Why it matters: U.S. demand for Treasuries has remained incredibly strong since late last year and in fact has increased as yields have fallen, meaning investors are being paid less to hold the debt.
Deutsche Bank Chief International Economist Torsten Slok notes that foreigners sold a total of $91 billion of U.S. stocks and bonds in December, with around 85% of that being U.S. government debt.
Despite this significant upward pressure on Treasury yields during the stock market rout (because selling leads to lower prices, meaning yields should rise), benchmark 10-year yields fell from 3.20% in November to 2.60% in December.
With more than 80% of S&P 500 companies now having reported fourth quarter results, it's becoming clear that sales growth is slowing but profit growth has plunged, Axios' Courtenay Brown writes.
Why it matters: Profit margins are the tightest since 2017. Companies are blaming rising labor and material costs.
Bonus stat: The percentage of S&P companies beating profit expectations trails the 5-year average. The number of companies that have topped sales estimates are above the 5-year average so far.
Being a unicorn — a private company worth a billion dollars — isn't cool. You know what's cool? Raising a billion dollars, Axios' Felix Salmon writes.
Just yesterday, food delivery company DoorDash announced $400 million in new venture capital funding, bringing its total funding to $1.37 billion.
The big picture: Meet the minotaurs — our term for the companies that would be worth more than $1 billion even if the only thing they did was to take the cash that they have raised and put it in a checking account.
The rise of the minotaur reflects a new form of investing, epitomized by Japan's SoftBank, and a new form of company-building, dubbed "blitzscaling" by entrepreneurs Reid Hoffman and Chris Yeh.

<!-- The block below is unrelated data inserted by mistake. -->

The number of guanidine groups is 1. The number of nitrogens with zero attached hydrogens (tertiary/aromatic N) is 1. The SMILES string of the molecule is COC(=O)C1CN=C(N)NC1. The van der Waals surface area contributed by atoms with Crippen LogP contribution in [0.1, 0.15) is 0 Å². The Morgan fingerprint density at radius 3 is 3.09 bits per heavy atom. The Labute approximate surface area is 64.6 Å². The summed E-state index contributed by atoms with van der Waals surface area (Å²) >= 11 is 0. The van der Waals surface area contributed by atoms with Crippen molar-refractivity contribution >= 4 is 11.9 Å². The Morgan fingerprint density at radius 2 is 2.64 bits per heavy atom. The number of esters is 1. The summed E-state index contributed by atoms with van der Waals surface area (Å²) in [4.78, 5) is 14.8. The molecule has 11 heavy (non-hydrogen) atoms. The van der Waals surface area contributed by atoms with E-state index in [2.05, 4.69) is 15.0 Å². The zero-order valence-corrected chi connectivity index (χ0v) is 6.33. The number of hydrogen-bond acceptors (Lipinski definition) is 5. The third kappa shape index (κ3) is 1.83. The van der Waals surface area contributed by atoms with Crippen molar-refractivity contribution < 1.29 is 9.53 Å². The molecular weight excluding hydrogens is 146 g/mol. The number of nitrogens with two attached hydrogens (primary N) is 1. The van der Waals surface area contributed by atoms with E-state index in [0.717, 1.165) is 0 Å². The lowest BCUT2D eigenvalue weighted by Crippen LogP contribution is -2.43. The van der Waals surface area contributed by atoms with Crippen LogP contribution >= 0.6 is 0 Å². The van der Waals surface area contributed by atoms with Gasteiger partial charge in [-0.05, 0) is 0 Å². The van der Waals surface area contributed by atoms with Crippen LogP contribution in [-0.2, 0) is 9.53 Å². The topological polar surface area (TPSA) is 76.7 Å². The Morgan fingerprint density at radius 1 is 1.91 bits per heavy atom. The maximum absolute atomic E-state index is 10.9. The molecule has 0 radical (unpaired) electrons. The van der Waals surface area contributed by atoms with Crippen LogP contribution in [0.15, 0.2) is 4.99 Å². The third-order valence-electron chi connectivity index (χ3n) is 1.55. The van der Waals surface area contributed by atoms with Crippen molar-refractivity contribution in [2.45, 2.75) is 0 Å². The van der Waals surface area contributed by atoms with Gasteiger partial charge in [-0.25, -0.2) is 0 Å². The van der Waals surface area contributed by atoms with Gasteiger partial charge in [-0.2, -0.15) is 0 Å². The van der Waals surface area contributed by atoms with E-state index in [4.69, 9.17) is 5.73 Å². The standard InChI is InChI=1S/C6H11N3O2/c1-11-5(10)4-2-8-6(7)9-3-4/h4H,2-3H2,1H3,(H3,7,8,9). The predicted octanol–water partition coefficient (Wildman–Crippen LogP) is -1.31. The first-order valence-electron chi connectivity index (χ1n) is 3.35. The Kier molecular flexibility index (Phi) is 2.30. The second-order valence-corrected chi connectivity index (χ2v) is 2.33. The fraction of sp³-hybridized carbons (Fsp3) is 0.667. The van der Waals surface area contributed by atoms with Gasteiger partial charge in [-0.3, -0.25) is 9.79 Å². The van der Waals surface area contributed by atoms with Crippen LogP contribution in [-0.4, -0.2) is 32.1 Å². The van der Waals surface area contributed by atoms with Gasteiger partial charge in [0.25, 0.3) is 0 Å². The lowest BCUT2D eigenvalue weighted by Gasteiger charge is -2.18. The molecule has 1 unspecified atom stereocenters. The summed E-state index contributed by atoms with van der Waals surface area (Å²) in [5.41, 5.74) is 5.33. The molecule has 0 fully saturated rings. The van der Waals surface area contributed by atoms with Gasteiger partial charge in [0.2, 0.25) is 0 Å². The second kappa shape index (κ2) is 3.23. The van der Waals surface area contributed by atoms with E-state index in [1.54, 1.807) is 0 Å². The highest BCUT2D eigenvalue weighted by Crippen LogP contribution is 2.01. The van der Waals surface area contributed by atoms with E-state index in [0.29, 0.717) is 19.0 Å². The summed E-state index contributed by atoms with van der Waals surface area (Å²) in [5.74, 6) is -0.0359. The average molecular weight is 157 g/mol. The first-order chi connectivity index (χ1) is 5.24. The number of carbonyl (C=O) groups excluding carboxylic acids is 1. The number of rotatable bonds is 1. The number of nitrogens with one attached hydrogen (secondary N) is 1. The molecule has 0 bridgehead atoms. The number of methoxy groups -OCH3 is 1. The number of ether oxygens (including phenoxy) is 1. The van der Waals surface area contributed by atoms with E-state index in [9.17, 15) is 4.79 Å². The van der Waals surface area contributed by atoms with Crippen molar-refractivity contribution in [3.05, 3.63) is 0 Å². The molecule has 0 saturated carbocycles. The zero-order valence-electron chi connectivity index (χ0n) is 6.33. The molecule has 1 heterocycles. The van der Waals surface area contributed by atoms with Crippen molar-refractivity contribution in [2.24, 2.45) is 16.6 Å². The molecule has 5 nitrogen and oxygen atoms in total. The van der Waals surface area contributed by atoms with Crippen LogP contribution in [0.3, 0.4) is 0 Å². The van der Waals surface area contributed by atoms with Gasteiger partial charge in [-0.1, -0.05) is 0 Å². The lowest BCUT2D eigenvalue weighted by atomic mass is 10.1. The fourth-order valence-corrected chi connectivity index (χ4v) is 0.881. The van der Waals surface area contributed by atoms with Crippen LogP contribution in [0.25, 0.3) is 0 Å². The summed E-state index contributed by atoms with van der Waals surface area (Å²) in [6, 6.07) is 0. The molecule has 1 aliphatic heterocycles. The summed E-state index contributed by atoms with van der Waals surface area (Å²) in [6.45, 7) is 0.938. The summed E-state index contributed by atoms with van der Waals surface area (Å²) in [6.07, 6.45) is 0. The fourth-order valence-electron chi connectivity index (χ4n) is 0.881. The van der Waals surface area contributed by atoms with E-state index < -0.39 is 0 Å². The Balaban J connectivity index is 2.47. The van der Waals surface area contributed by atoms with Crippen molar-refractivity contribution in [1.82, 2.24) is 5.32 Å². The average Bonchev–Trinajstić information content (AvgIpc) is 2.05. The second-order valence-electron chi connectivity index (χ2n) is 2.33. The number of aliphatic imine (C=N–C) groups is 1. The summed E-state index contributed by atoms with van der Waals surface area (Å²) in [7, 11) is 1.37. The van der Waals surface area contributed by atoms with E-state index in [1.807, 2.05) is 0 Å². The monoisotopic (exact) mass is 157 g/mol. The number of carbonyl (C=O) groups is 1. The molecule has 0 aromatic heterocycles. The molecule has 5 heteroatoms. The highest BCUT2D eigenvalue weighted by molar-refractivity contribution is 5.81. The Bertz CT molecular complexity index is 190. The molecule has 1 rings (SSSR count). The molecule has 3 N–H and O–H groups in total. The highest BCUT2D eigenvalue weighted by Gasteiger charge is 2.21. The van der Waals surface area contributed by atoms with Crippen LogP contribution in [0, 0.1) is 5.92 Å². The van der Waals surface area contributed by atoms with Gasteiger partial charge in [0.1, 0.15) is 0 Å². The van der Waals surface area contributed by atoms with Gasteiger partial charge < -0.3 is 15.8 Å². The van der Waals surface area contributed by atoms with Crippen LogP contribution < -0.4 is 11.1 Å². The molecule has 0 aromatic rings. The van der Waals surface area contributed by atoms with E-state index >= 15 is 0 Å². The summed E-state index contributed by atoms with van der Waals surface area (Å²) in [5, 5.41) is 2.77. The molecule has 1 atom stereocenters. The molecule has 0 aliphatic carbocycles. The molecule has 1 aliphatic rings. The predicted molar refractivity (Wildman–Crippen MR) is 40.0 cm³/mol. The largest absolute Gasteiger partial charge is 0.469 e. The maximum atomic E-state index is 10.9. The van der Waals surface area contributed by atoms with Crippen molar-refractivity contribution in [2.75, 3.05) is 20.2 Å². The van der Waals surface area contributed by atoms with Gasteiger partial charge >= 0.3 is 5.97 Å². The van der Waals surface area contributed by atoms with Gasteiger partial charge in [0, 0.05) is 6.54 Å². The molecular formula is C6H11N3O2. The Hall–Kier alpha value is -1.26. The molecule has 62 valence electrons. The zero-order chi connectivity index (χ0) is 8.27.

The big idea: If you have enough money, your investments can become self-fulfilling prophecies. The trick is to find a really big market with winner-takes-all economics. Then, spend an unholy amount of money on growing as fast as you can, and no one else will be able to touch you.
Blitzscaling isn't designed to be healthy for the economy. It's a deliberate attempt to build a monopoly that can't be competed against unless you have pockets that are billions of dollars deep.
History: Kwame Nkrumah was the first president of Ghana. A politician, pan-Africanist and revolutionary, he led the country to independence from the U.K. in 1957, and was a founding member of the Organization of African Unity, the first-ever union of African countries and a forerunner of today's African Union.
Under Nkrumah, forestry, fishing and cattle-breeding expanded, and production of cocoa — Ghana's No.1 export — doubled.
Nkrumah initiated the Ghana Nuclear Reactor Project, created the Ghana Atomic Energy Commission and introduced a 7-year plan in 1964 focused on further industrialization, emphasizing domestic substitutes for common imports, modernizing the building materials industry, machine making and electronics.
He began the construction of a hydroelectric power plant, the Akosombo Dam, on the country's Volta River that he projected would provide "the quickest and most certain method of leading [Ghana] towards economic independence."
He was voted African Man of the Millennium by listeners of the BBC, which described Nkrumah as a "Hero of Independence" and "international symbol of freedom as the leader of the first black African country to shake off the chains of colonial rule."